What do you do when PMS symptoms hit? Most of us are accustomed to reaching for over-the-counter painkillers like Advil, which are all right for minimizing cramps — but not so stellar for other PMS issues. But there are natural ways to deal with both period pain and other symptoms simultaneously. No, we don't mean Netflix and wine and nachos (though those obviously can't hurt). Science has shown that stocking up on the following vitamins and minerals may just make your next a lot less miserable.
1. Iron — on one condition
Iron is one of several minerals that may help ease PMS symptoms. A 2012 study from the University of Massachusetts Amherst found women who ate iron-rich diets were about one-third less likely to experience physical and emotional PMS symptoms — as long as the iron came from non-meat sources. Good vegetarian sources of iron include spinach and other leafy greens, pumpkin, sesame seeds, dried herbs, lentils, beans, sun-dried tomatoes, and raw cocoa (or supplements). Though the recommended daily iron intake for women is 18 milligrams daily, less PMS was only seen in women who consumed more than 20 milligrams daily, and the lowest risk was seen in those getting almost 50 milligrams of vegetarian iron per day.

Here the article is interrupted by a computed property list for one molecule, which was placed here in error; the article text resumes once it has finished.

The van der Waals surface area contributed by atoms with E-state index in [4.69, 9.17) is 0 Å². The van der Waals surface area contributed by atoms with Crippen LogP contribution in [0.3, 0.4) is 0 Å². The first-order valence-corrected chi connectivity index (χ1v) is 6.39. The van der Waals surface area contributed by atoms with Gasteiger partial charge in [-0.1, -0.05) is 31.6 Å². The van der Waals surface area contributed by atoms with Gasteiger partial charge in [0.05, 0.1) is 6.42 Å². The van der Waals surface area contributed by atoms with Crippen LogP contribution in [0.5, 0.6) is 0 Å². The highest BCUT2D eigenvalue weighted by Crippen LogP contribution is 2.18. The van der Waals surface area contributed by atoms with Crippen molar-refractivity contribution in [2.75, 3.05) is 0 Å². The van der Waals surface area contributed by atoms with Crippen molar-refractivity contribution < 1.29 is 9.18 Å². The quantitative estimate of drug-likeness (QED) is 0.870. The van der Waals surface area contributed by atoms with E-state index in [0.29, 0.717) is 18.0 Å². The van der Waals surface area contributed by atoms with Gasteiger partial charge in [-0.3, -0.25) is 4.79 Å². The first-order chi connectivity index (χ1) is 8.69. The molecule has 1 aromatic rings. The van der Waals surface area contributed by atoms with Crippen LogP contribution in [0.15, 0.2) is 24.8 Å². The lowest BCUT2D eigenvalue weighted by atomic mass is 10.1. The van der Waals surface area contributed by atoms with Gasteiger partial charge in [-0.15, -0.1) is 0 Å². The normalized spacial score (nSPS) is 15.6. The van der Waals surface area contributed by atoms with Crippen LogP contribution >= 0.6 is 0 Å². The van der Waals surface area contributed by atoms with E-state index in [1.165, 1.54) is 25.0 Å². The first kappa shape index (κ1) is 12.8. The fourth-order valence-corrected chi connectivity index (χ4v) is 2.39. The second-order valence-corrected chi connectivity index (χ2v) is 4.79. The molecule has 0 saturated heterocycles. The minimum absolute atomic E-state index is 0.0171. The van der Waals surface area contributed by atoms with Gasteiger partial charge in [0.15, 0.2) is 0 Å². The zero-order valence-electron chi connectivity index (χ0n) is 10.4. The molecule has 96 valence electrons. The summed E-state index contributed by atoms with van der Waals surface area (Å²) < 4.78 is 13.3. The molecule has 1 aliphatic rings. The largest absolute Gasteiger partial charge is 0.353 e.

In the same University of Massachusetts study, zinc was also found to hep ease PMS symptoms (though not as much as iron). The effect was seen in women getting at least 10 milligrams of zinc per day. To get the range of minerals important for menstrual cycle health, lead researcher Elizabeth Bertone-Johnson said "women should consume a balanced diet, and if they're not getting enough nutrients from their diet, they should take a multivitamin."
3. Vitamin D
If you get severe menstrual cramps, you may want to boost your vitamin D intake. In a 2012 study published in JAMA Internal Medicine, 20 women with a history of painful cramps were given high doses of vitamin D five days before their expected periods. Three-quarters of the women reported having less painful periods than usual, as well as less need to take nonsteroidal anti-inflammatory drugs (like Advil and Aleve) for the pain. Vitamin D is hard to come by in food sources, however — our bodies produce it from sunshine — so you may want to consider a vitamin D supplement (or go outside more!).
4. Vitamin E
5. B Vitamins
According to the University of Maryland Medical Center, other healthy habits and natural remedies may also help ease PMS symptoms. Meditation and exercises such as yoga and tai chi may be effective for easing cramps and pain. And there's some evidence that calcium, antioxidant, tofu and water intake and cutting back on refined carbs might help.